Review: Suzuki Jimny JLX 4x4 1.3 MT

Rough and ready
by Niky Tamayo | Sep 23, 2015

Suzuki Jimny

There was some hubbub a while back over the Isuzu Crosswind getting yet another in a seemingly endless string of facelifts. But however ancient the diesel utility may seem, there's another car on sale that's even older.

Introduced globally in 1998 as a cheap and simple off-roader, the Suzuki Jimny has soldiered on mechanically unchanged since its local introduction in 2001. It's a cult hit, and secondhand ones are almost ridiculously expensive. A brand-new one, however, is quite cheap for what is one of the most capable four-wheel-drive SUVs on sale today.


Suzuki Jimny

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During its last facelift, the Jimny traded some of its cheap and cheerful Jeep vibe for a squared-off bonnet and a hood scoop. The rest still remains much as it has been since the start: ultra-short overhangs, petite dimensions and beefy flared arches offsetting the upright and narrow body. While utilitarian, the styling is timeless. Our JLX test unit gets body-color side cladding and 15-inch five-spoke alloy wheels, while the lower-end JX model gets more rugged-looking black plastic paneling and steel wheels.


Suzuki Jimny


The Jimny's interior has changed very little over the past decade, this latest iteration carrying the same dashboard and controls as the 2005 update that introduced push-button 4WD. The Swift-sourced steering wheel is nice to hold, but the lack of adjustment and the upright seating position make for so-so ergonomics. There's room for four regular-size adults, or two large ones and a weekend's worth of baggage. There's a plurality of cubbyholes and covered bins in the cabin, but only two cupholders. No, I didn't check to see how many soda cans would fit, but I assume the answer is "some."

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Suzuki Jimny


The Jimny's 1.3-liter motor revs freely and delivers punchy performance at low speeds, thanks to short gearing. At higher speeds, however, it tends to struggle against brick-like aerodynamics and a heavy drivetrain. The Jimny theoretically tops out at 140kph given enough road, but it's most comfortable cruising at 80kph at a somewhat buzzy 3,000rpm.

Heavy-duty dual live axles create a lot of driveline friction and result in relatively poor fuel economy for the size of the engine. Don't expect much better than 6-7km/L in traffic, or 12-14km/L on the highway. Reaching 16km/L is possible at a push, if you don't mind turning the A/C off.


Suzuki Jimny

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The Jimny's long-stroke suspension takes the edge off most road imperfections, but thanks to the  crude live axle suspension, bigger bumps and washboard surfaces on the highway upset it easily. The steering is rather heavy and numb, and the non-ABS brakes are mushy.

But all these sins are forgiven the moment you take the Jimny off-road. Good visibility, light weight, incredible traction and a great suspension make it perhaps the easiest learning tool for amateur mud-pluggers. Granted, the narrow footprint makes tipping over on difficult obstacles a possibility, but this is true of most small off-roaders anyway.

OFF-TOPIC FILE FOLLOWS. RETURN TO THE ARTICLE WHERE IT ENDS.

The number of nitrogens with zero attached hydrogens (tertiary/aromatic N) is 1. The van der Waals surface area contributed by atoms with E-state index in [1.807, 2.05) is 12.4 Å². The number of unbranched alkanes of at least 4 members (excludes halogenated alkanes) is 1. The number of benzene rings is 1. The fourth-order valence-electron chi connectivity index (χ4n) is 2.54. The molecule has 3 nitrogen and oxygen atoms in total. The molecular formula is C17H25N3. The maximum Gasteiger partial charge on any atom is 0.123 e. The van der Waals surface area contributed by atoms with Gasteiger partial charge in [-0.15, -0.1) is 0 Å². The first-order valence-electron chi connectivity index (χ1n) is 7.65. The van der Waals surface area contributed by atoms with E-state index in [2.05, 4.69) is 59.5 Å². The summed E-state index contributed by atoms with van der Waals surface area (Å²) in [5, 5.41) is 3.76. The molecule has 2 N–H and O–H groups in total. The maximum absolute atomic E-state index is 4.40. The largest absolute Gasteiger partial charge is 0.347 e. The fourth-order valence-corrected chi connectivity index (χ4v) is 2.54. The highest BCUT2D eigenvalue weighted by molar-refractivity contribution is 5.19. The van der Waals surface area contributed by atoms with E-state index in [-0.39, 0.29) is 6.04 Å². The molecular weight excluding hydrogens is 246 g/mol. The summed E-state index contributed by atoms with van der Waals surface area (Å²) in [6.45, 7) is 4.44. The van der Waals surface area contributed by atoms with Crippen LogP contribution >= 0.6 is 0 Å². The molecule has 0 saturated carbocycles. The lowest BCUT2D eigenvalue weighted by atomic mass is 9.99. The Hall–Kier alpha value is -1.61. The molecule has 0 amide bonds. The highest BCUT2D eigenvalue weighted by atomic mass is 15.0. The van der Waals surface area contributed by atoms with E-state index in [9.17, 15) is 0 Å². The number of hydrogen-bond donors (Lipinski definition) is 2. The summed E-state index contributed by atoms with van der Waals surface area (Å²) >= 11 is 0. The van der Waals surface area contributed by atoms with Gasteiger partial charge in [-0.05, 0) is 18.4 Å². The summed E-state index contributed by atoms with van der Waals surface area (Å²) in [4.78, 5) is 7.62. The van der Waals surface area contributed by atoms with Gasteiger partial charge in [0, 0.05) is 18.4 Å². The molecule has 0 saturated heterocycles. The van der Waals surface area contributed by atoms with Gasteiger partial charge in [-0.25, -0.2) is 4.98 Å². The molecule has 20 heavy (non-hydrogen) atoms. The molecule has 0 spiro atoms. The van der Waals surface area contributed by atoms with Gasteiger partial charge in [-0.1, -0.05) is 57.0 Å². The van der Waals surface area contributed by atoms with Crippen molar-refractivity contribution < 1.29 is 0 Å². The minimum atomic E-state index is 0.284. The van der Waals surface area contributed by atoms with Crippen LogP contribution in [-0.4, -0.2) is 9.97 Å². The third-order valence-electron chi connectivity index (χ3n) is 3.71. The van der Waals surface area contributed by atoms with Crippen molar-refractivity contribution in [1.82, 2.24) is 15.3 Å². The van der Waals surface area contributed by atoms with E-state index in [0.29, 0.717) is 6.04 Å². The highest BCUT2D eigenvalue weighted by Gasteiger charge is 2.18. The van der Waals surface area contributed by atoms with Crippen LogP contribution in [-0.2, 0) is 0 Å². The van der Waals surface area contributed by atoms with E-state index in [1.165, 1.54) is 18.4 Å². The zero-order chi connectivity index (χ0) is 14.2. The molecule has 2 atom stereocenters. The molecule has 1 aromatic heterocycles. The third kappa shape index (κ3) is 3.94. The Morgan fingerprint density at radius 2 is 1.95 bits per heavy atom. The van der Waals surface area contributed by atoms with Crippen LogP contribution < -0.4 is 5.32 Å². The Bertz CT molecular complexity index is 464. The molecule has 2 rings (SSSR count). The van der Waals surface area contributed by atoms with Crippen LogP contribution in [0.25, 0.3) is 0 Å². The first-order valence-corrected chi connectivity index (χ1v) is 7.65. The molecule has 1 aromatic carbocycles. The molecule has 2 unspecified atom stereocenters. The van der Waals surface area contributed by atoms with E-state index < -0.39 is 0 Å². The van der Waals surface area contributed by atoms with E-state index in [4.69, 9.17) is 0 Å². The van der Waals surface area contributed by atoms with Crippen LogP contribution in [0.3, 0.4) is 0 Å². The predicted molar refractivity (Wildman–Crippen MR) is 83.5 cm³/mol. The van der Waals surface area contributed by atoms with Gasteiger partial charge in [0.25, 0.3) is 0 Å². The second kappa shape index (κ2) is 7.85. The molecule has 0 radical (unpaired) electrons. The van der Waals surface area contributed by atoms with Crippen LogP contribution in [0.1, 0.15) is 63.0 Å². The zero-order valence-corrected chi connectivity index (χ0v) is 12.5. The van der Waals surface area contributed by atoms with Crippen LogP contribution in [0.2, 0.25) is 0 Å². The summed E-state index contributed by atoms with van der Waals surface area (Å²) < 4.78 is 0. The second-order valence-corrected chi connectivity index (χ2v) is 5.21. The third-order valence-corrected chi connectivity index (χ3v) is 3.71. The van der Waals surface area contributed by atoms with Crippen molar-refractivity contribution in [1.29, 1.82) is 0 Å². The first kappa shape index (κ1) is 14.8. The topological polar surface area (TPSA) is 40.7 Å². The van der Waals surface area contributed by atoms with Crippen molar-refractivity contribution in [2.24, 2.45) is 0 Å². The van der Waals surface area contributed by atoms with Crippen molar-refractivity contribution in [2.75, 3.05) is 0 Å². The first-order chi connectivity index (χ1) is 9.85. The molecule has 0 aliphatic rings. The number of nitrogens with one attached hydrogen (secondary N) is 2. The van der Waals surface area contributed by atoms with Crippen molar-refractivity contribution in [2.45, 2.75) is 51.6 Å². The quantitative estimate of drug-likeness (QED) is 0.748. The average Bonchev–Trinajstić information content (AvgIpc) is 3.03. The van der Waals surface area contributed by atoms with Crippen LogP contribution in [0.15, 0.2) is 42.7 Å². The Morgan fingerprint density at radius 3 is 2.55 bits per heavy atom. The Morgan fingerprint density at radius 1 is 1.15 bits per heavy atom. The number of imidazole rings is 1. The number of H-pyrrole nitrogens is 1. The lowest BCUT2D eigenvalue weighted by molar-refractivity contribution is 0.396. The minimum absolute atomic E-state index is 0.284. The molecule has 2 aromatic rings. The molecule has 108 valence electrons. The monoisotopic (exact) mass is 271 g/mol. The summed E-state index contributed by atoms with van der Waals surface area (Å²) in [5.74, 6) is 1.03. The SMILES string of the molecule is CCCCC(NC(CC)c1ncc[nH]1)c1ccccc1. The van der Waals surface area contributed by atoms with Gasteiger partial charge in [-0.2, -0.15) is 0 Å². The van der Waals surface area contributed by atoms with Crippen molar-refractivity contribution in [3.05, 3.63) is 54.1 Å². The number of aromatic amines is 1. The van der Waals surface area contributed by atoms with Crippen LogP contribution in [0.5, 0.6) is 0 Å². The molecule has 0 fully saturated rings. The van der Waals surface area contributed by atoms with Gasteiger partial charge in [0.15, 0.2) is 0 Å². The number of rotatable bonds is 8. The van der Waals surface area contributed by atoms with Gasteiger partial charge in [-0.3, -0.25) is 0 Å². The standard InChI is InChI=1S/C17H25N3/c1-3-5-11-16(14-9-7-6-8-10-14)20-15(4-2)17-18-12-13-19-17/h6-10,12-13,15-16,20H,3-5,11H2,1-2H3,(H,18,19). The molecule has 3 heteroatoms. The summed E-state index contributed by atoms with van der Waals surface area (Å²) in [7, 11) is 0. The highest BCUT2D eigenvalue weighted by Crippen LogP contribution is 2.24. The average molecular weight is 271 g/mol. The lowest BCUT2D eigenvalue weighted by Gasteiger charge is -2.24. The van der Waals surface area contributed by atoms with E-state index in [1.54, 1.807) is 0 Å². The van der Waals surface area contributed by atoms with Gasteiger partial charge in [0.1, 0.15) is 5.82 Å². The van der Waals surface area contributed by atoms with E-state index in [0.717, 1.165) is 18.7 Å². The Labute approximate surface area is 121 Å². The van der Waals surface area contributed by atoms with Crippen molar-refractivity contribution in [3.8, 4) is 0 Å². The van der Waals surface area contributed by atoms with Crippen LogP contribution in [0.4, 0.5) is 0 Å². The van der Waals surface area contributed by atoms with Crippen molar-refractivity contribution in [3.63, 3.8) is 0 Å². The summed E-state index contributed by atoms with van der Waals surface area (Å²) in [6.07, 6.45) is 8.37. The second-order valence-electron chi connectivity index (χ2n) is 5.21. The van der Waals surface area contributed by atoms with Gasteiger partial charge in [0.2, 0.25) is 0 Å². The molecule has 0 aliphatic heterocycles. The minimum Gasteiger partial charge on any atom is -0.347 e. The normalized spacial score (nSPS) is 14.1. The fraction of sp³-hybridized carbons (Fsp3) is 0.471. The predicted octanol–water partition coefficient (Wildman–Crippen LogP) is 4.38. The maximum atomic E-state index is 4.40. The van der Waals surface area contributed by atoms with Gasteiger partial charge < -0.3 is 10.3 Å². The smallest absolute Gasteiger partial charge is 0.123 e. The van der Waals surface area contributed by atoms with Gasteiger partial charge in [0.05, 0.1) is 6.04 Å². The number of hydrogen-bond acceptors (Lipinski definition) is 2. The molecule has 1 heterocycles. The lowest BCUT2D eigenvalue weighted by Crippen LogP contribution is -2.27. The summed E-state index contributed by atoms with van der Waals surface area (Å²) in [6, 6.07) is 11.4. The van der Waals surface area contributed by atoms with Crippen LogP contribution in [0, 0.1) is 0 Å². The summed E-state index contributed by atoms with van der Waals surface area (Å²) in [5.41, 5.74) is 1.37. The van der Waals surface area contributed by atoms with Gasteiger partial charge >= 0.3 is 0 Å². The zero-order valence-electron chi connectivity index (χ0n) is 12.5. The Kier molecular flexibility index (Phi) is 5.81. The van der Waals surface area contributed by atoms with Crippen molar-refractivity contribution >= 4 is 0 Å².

Its light weight is possibly the Jimny's best feature. This keeps it from getting bogged down on loose surfaces, and allows you to climb embankments that might crumble under a heavier SUV. Few off-roaders tread as lightly as this one.


Suzuki Jimny


The Jimny gets a radio, keyless entry and fog lamps--and that's pretty much it. The stereo is a two-DIN radio/CD unit that was state-of-the-art when the Jimny was launched back in 2001. There are Isofix anchors in the back, but it's a tight fit for a child seat back there, and not much will fit in the trunk. Those with an active lifestyle will need a bike rack or an overhead roof rack if they're looking at taking the Jimny out camping. Hardcore off-roaders will be pleased to learn how cheap a snorkel, a winch and a lift kit can be for this tiny terror.

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So, the Jimny is not a very large or very practical SUV. Yet there are few cars that engage your sense of whimsy and adventure so vicariously. There are few dealer-sold vehicles that are better for tackling rocks, mud or sand, and those that are better cost three to four times as much. Perhaps the only better bang-for-the-buck out there is a secondhand Jimny, but as decade-old units cost more than half as much as a brand-new one, there's plenty of incentive to go new.

Granted, the Jimny is a toy. But it's a toy you can drive every day without issue. And you won't even mind if it gets a little dirty every now and then.



Engine: 1.3-liter four-cylinder gasoline

Transmission: 5-speed manual 

Power: 81hp @ 6,000rpm

Torque: 110Nm @ 4,400rpm

Drive layout: 4WD

Seating: 4

Price: P790,000

Score: 18/20

Photos by Niky Tamayo

UPDATE as of May 7, 2018: When we last shared the post-revised excise tax prices of the Suzuki lineup in February, the prices of the Alto, Celerio, Ciaz, Swift, and Ertiga were still unchanged from last year. Here now are the adjusted prices. Also of note is the Jimny, with both its JLX automatic and manual variants seeing a relatively minor price jump. The tiny Japanese off-roader is now P20,000 more expensive than before. Almost every major carmaker in the country has come out with a new set of price tags because of the Tax Reform for Acceleration and Inclusion (TRAIN) law. And from what we've seen, the doomsday scenarios have not come true yet. 

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Suzuki Jimny

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